City weighs scheduling rules

Businesses could be required to schedule employees nearly one month in advance and compensate for schedule changes.

A biker passes by Blarney Pub & Grill on Wednesday. In September, the Minneapolis City Council issued a proposal for a city-wide ordinance that would change the way all businesses, like Blarney, are allowed to schedule their employees. The changes would require businesses to establish employee shift schedules twenty-eight days before their shift.

Liam James Doyle

A biker passes by Blarney Pub & Grill on Wednesday. In September, the Minneapolis City Council issued a proposal for a city-wide ordinance that would change the way all businesses, like Blarney, are allowed to schedule their employees. The changes would require businesses to establish employee shift schedules twenty-eight days before their shift.

Keith Min

Businesses in Minneapolis could soon be required to have schedules for employees completed almost a month in advance. 
 
Early last month, the Minneapolis City Council introduced a measure that would require businesses to schedule employees 28 days in advance, compensate them for schedule changes made less than 24 hours before the start of their shift and pay workers time-and-a-half when they have less than 11 hours between shifts. 
 
Employees would also earn overtime pay for shifts longer than eight hours.
 
The proposed ordinance would also require businesses to provide employees with paid sick leave. 
 
Mental illness, sexual assault, domestic abuse and family emergencies would all qualify for paid sick time under the proposal. 
 
While some business owners and the city say the measure would improve workers’ lives, others say the move could hurt businesses throughout the city.
 
“It will cost more for businesses to operate,” said president and CEO of the Minneapolis Regional Chamber of Commerce Todd Klingel. “Plus, it removes flexibility that is necessary for many businesses.”
 
He said he believes the ordinance would distance the relationship between employers and employees, in addition to being impractical.
 
“[The proposed ordinance] can have all kinds of unintended consequences,” Klingel said. 
 
Should the ordinance pass, Dinkytown Business Alliance president and Blarney Pub & Grill owner Mike Mulrooney said he would have to schedule work times around events, like the Oct. 17 Gophers football game, that don’t yet have a start time.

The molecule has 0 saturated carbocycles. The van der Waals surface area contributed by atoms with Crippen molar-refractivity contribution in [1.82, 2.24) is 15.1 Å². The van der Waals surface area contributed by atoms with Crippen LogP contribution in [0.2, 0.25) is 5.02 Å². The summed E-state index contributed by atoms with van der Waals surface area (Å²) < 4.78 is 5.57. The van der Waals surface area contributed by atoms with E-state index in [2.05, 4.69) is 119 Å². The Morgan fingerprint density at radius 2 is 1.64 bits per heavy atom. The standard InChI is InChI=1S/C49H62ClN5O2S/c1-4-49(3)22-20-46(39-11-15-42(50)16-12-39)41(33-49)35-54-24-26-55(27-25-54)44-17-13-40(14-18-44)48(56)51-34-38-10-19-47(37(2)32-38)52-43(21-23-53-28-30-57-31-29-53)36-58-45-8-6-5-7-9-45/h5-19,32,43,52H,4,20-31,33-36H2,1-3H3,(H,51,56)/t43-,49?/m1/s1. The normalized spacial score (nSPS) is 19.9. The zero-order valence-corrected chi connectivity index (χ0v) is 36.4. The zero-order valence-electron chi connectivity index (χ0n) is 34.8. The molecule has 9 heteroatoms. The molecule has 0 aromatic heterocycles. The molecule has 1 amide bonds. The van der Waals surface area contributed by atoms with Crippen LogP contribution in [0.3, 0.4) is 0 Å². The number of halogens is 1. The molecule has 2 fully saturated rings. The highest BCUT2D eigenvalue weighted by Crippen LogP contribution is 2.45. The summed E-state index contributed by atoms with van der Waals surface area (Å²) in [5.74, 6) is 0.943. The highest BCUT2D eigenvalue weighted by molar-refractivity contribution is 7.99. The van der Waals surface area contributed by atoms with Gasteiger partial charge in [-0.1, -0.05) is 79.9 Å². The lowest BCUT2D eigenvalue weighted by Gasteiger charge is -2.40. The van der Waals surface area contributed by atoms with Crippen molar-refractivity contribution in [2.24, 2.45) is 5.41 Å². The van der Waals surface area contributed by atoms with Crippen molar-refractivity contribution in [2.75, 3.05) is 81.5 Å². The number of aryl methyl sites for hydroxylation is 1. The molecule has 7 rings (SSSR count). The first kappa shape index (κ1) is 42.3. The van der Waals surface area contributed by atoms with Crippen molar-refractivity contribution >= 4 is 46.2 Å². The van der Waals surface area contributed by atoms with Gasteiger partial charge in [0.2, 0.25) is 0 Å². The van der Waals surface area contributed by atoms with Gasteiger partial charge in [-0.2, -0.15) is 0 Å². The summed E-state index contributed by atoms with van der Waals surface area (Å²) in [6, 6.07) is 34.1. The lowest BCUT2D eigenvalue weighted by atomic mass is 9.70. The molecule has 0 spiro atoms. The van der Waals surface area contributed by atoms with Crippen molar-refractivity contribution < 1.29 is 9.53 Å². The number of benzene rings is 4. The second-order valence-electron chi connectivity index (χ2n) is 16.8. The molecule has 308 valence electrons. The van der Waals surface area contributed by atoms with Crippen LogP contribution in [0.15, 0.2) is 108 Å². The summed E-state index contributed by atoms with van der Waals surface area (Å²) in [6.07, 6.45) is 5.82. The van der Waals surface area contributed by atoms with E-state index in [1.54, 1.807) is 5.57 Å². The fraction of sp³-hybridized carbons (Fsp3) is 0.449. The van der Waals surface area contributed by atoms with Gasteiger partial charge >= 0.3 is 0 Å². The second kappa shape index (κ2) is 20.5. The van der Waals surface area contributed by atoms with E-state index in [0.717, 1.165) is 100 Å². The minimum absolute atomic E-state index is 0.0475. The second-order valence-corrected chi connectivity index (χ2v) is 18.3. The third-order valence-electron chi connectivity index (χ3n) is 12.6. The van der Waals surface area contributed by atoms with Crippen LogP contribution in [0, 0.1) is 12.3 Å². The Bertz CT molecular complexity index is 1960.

“If Minneapolis wants to be a city that is friendly to businesses, this is an absolute slap in our faces,” he said. “I have yet to hear anybody from the city council or the mayor explain how it’s going to help the employer.”
 
But Danny Schwartzman, owner of the Common Roots Cafe in Uptown, said the ordinance would improve the community because employees would feel good about their work.
 
“It’s an extension of basic worker rights,” he said, comparing it to the 40-hour workweek, which was controversial in the past but is generally accepted today.
 
Requiring employers to share work schedules with their employees in advance would help relieve the problems that are common with current scheduling practices.
 
Additionally, the earned sick-time part of the proposal could help improve hygiene in workplaces, Schwartzman said. 
 
“It helps to prevent people from feeling like they need to come in to work sick,” he said.
 
The director of the Main Street Alliance of Minnesota, Corinne Horowitz, said she supports the proposal, but the measure would need to be tweaked to be business-friendly. 
 
“We are working on figuring out what is more manageable,” she said, adding that the current 28-day notice is excessive. “We think something 
more like two weeks out would be more manageable.”
 
Horowitz said she plans to speak at a press conference Thursday, where several local business owners will voice their support of the proposal.
 
Earlier this year, San Francisco enacted a similar resolution.